Department of Biological Engineering, Massachusetts Institute of Technology MIT, Cambridge, Massachusetts 02139, USA
    Nat Mater 12:367-76. 2013
  6. pmc Releasable layer-by-layer assembly of stabilized lipid nanocapsules on microneedles for enhanced transcutaneous vaccine delivery
    Peter C Demuth
    Department of Biological Engineering, Massachusetts Institute of Technology, 77 Massachusetts Avenue, Cambridge, Massachusetts 02139, United States
    ACS Nano 6:8041-51. 2012
  7. pmc Engineering nano- and microparticles to tune immunity
    James J Moon
    Dept of Materials Science and Eng, Massachusetts Institute of Technology MIT, Cambridge, MA, USA
    Adv Mater 24:3724-46. 2012
  8. pmc Structure-based programming of lymph-node targeting in molecular vaccines
    Haipeng Liu
    1 Department of Materials Science and Engineering, Massachusetts Institute of Technology, Cambridge, Massachusetts 02139, USA 2 Department of Biological Engineering, Massachusetts Institute of Technology, Cambridge, Massachusetts 02139, USA 3 Koch Institute for Integrative Cancer Research, Massachusetts Institute of Technology, Cambridge, Massachusetts 02139, USA
    Nature 507:519-22. 2014

Research Grants

Detail Information

Publications10

  1. pmc Enhancing humoral responses to a malaria antigen with nanoparticle vaccines that expand Tfh cells and promote germinal center induction
    James J Moon
    Department of Materials Science and Engineering, Massachusetts Institute of Technology, Cambridge, MA 02139, USA
    Proc Natl Acad Sci U S A 109:1080-5. 2012
    ..Thus, NP vaccines may be a promising strategy to enhance the durability, breadth, and potency of humoral immunity by enhancing key elements of the B-cell response...
  2. pmc Engineering synthetic vaccines using cues from natural immunity
    Darrell J Irvine
    1 Department of Materials Science and Engineering, Massachusetts Institute of Technology MIT, 77 Massachusetts Avenue, Cambridge, Massachusetts 02139, USA 2 Department of Biological Engineering, MIT, Cambridge, Massachusetts 02139, USA 3 Koch Institute for Integrative Cancer Research, MIT, Cambridge, Massachusetts 02139, USA 4 The Ragon Institute of MGH, MIT, and Harvard, East 149 13th Street, Charlestown, Massachusetts 02129, USA 5 Howard Hughes Medical Institute, 4000 Jones Bridge Road, Chevy Chase, Maryland 20815, USA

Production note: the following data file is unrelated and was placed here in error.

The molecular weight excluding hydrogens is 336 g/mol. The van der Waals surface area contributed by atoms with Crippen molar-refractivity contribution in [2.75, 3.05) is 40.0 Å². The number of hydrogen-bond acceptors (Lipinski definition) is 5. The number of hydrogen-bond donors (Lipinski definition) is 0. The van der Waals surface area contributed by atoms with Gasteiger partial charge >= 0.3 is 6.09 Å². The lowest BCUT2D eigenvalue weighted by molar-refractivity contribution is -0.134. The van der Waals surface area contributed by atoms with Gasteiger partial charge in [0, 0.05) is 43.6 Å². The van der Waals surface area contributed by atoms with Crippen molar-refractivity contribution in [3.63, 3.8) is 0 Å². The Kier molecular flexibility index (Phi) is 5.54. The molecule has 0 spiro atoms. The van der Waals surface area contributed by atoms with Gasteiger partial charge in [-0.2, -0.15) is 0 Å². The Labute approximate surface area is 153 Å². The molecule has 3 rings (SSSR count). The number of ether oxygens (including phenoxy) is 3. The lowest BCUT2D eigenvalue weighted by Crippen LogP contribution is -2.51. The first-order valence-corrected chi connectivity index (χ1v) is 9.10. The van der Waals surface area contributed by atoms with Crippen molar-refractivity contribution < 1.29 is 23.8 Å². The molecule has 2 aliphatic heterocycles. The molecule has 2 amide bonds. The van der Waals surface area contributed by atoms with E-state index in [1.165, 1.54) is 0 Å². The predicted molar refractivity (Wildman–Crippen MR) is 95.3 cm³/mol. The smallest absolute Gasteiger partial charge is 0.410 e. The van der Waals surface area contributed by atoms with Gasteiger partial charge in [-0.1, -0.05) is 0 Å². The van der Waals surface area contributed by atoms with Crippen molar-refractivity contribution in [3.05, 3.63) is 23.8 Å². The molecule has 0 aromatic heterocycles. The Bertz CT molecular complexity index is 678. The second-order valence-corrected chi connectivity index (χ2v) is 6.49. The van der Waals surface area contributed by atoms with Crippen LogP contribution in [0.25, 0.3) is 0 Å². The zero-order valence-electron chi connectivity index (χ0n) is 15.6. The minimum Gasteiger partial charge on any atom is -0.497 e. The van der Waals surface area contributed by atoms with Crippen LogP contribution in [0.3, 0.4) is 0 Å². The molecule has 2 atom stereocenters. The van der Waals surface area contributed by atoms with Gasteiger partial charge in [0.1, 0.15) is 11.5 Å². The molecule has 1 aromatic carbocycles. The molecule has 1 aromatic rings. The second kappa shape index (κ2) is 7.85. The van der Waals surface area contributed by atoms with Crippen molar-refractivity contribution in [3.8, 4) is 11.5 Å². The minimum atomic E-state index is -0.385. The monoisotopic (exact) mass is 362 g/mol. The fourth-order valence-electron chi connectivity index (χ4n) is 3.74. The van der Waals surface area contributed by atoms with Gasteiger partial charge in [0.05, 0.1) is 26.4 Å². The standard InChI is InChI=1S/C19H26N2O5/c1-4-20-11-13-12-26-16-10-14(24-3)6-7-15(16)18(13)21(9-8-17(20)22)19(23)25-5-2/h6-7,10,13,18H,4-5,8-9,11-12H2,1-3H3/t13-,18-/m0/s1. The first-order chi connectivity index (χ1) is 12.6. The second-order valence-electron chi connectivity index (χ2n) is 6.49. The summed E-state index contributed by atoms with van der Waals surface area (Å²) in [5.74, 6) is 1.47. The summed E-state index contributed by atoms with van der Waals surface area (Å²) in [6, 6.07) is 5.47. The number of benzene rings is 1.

Nat Mater 12:978-90. 2013
    ..Here we describe recent advances in the design of synthetic materials to direct immune responses, highlighting successes and challenges in prophylactic, therapeutic and tolerance-inducing vaccines. ..
  3. pmc Generation of effector memory T cell-based mucosal and systemic immunity with pulmonary nanoparticle vaccination
    Adrienne V Li
    Department of Biological Engineering, Massachusetts Institute of Technology MIT, Cambridge, MA 02139, USA
    Sci Transl Med 5:204ra130. 2013
    ..Together, these data suggest that targeting cross-presentation-promoting particulate vaccines to the APC-rich pulmonary mucosa can promote robust T cell responses for protection of mucosal surfaces...
  4. pmc Implantable silk composite microneedles for programmable vaccine release kinetics and enhanced immunogenicity in transcutaneous immunization
    Peter C Demuth
    Department of Biological Engineering, Massachusetts Institute of Technology, MIT, Cambridge, MA 02139 USA
    Adv Healthc Mater 3:47-58. 2014
    ....
  5. pmc Polymer multilayer tattooing for enhanced DNA vaccination
    Peter C Demuth
    Department of Biological Engineering, Massachusetts Institute of Technology MIT, Cambridge, Massachusetts 02139, USA
    Nat Mater 12:367-76. 2013
    ....
  6. pmc Releasable layer-by-layer assembly of stabilized lipid nanocapsules on microneedles for enhanced transcutaneous vaccine delivery
    Peter C Demuth
    Department of Biological Engineering, Massachusetts Institute of Technology, 77 Massachusetts Avenue, Cambridge, Massachusetts 02139, United States
    ACS Nano 6:8041-51. 2012
    ..These results highlight the potential of lipid nanocapsules delivered by microneedles as a promising platform for noninvasive vaccine delivery applications...
  7. pmc Engineering nano- and microparticles to tune immunity
    James J Moon
    Dept of Materials Science and Eng, Massachusetts Institute of Technology MIT, Cambridge, MA, USA
    Adv Mater 24:3724-46. 2012
    ..This progress report describes recent advances in the design of micro- and nano-particles for immunotherapies and diagnostics...
  8. pmc Structure-based programming of lymph-node targeting in molecular vaccines
    Haipeng Liu
    1 Department of Materials Science and Engineering, Massachusetts Institute of Technology, Cambridge, Massachusetts 02139, USA 2 Department of Biological Engineering, Massachusetts Institute of Technology, Cambridge, Massachusetts 02139, USA 3 Koch Institute for Integrative Cancer Research, Massachusetts Institute of Technology, Cambridge, Massachusetts 02139, USA
    Nature 507:519-22. 2014
    ..Amph-vaccines provide a simple, broadly applicable strategy to simultaneously increase the potency and safety of subunit vaccines. ..

Research Grants30

  1. Delivery of Particle Vaccines to Control Trafficking Patterns of T Cells
    James Jaehyun Moon; Fiscal Year: 2013
    ..Such vaccine platform could be applied as novel vaccination strategies against infectious diseases and would have a major impact on public health. ..